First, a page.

The results were atrocious. In the United States, those few news organizations which devoted time to the ricin trial simply cast the impression that a jury had gone renegade, setting free terrorists who were a threat. A favorite quote, one emitted during the trial by prosecutor Nigel Sweeney, was often repeated. The notes of Kamel Bourgass, said Sweeney, "[Were] no playtime recipes ... These are recipes that experts give credence to and experiments show work."
In fact, they were quite the opposite and to prove it, we subsequently published the court's translated copies on the web with explanations of their provenance and meaning.
For "The London Ricin Cell" article, all the hysterical and subsequently unfounded speculation delivered by Colin Powell at the UN Security Council and later in statements from Bush administration mouthpiece Ari Fleischer and Joint Chief General Richard B. Myers on ricin floating between Iraq, London and Europe is republished, fundamentally without noting there was no substance to attach to it.
This is done as part of a larger argument that makes the case for the alleged ricin ring as an example of a "WMD proliferation network" connected with organized crime and "warlordism".
The Strategic Insights article writes that: "To sustain that the London Ricin Cell was a WMD proliferation network" it was allegedly determined that the ricin recipe was the same as a recipe of found in Afghanistan, among many other places.
In fact, the recipe was not the same. To understand this one must know that ricin recipes found in jihadi literature descend from two American sources - Kurt Saxon in a pamphlet called "The Weaponeer" in 1984, later in his "The Poor Man's James Bond, Vol. 3," in 1988, and Maxwell Hutchkinson's "The Poisoner's Handbook," also published in 1988. I furnished copies of these materials to Campbell and, by definition, the British court.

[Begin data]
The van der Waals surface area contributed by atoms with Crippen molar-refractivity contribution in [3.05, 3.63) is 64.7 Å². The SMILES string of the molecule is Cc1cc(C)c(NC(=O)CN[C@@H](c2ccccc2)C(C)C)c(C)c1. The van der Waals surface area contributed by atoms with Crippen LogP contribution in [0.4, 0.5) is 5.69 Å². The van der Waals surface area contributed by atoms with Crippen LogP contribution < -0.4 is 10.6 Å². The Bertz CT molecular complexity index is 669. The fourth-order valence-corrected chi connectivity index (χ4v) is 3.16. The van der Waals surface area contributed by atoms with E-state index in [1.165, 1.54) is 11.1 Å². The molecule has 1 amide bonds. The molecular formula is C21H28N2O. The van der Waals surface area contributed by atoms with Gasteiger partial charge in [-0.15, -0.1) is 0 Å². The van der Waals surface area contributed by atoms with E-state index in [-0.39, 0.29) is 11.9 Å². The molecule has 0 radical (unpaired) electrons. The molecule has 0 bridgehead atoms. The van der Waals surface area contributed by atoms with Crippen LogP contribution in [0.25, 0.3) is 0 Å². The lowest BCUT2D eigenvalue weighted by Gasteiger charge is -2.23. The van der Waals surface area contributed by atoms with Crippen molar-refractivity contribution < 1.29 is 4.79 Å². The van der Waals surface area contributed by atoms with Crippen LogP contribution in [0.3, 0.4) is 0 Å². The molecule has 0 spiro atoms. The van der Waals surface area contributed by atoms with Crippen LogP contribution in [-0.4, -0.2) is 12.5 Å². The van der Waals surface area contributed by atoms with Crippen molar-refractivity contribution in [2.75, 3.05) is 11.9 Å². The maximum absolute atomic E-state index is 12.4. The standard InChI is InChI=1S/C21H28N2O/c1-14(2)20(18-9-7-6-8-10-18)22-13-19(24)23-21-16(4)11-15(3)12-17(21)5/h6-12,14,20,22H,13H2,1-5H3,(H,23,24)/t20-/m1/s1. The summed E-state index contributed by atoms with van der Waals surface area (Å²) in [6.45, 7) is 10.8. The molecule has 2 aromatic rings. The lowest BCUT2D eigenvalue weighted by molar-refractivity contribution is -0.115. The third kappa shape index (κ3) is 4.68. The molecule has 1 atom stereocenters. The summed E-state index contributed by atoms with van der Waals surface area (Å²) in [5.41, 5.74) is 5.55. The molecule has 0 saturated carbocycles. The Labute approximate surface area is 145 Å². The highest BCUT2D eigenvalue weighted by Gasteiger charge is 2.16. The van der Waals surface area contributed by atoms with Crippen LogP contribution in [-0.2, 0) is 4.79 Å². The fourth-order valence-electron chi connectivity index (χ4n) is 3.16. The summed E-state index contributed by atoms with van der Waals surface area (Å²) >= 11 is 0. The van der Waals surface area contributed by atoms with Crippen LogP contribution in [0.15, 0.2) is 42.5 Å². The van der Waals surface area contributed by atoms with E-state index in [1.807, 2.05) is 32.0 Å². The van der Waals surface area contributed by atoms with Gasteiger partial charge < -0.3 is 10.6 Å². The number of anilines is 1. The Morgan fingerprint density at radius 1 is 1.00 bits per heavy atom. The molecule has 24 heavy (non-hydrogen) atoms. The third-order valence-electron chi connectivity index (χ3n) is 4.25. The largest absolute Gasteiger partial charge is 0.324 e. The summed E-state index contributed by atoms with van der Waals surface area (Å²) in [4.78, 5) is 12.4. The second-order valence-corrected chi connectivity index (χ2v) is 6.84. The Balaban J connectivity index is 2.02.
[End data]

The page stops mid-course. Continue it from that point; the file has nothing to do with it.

For the Strategic Insights piece, the ricin recipe is said to be from Hutchkinson. However, it isn't. Hutchkinson's, as well as other recipes for ricin, contains a step that calls for the addition of lye to castor seeds. Bourgass's recipe does not include it.
While it may seem like a fine point, since the publication of the two ricin recipes in the United States in the Eighties, they have been copied to many places, scattered across hard-copy documents and the internet, by many different people. Along the way, the recipe - and other poison purification methods associated with it - have picked up trivial modifications added by their different anonymous copyists. These changes do not separate the recipe from its common origins in hardcopy by Saxon and Hutchkinson. But they do distinguish the subsequent recreations of it from each other. I furnished copies from the two originals to Campbell and, by definition, the British court.
Experts from Porton Down were unaware of this. As a result, the prosecution was unable to link the Bourgass recipe to al Qaeda in Afghanistan. Campbell found Bourgass's poison formulas on Yahoo! servers.